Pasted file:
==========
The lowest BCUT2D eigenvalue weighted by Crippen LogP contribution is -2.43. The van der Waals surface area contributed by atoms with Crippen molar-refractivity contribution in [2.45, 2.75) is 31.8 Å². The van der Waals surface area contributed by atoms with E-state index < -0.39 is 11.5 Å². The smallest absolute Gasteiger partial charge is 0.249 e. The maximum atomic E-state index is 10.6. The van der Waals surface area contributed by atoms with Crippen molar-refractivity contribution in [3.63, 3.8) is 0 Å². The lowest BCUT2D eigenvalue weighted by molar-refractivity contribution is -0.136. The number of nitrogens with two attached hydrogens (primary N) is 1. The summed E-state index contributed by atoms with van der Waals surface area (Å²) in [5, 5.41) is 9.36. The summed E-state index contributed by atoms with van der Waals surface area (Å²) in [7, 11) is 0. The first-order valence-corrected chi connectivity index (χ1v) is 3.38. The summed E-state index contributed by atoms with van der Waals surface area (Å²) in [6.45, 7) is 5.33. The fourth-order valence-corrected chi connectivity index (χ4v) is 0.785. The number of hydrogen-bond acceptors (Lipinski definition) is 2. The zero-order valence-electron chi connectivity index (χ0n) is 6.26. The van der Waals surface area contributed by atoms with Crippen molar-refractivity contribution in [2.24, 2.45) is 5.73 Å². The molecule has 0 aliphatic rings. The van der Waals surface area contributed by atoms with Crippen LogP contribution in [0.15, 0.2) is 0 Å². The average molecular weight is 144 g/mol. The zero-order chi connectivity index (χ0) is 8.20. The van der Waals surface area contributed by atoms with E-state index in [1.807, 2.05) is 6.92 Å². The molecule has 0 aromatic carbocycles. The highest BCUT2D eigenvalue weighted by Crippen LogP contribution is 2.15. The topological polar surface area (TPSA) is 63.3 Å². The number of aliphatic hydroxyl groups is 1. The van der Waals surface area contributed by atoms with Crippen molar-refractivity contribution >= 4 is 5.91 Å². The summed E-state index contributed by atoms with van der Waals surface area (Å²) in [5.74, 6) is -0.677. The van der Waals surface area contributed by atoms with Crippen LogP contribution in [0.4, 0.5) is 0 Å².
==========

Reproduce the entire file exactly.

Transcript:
The lowest BCUT2D eigenvalue weighted by Crippen LogP contribution is -2.43. The van der Waals surface area contributed by atoms with Crippen molar-refractivity contribution in [2.45, 2.75) is 31.8 Å². The van der Waals surface area contributed by atoms with E-state index < -0.39 is 11.5 Å². The smallest absolute Gasteiger partial charge is 0.249 e. The maximum atomic E-state index is 10.6. The van der Waals surface area contributed by atoms with Crippen molar-refractivity contribution in [3.63, 3.8) is 0 Å². The lowest BCUT2D eigenvalue weighted by molar-refractivity contribution is -0.136. The number of nitrogens with two attached hydrogens (primary N) is 1. The summed E-state index contributed by atoms with van der Waals surface area (Å²) in [5, 5.41) is 9.36. The summed E-state index contributed by atoms with van der Waals surface area (Å²) in [7, 11) is 0. The first-order valence-corrected chi connectivity index (χ1v) is 3.38. The summed E-state index contributed by atoms with van der Waals surface area (Å²) in [6.45, 7) is 5.33. The fourth-order valence-corrected chi connectivity index (χ4v) is 0.785. The number of hydrogen-bond acceptors (Lipinski definition) is 2. The zero-order valence-electron chi connectivity index (χ0n) is 6.26. The van der Waals surface area contributed by atoms with Crippen molar-refractivity contribution in [2.24, 2.45) is 5.73 Å². The molecule has 0 aliphatic rings. The van der Waals surface area contributed by atoms with Crippen LogP contribution in [0.15, 0.2) is 0 Å². The average molecular weight is 144 g/mol. The zero-order chi connectivity index (χ0) is 8.20. The van der Waals surface area contributed by atoms with E-state index in [1.807, 2.05) is 6.92 Å². The molecule has 0 aromatic carbocycles. The highest BCUT2D eigenvalue weighted by Crippen LogP contribution is 2.15. The topological polar surface area (TPSA) is 63.3 Å². The number of aliphatic hydroxyl groups is 1. The van der Waals surface area contributed by atoms with Crippen molar-refractivity contribution >= 4 is 5.91 Å². The summed E-state index contributed by atoms with van der Waals surface area (Å²) in [5.74, 6) is -0.677. The van der Waals surface area contributed by atoms with Crippen LogP contribution in [0.4, 0.5) is 0 Å².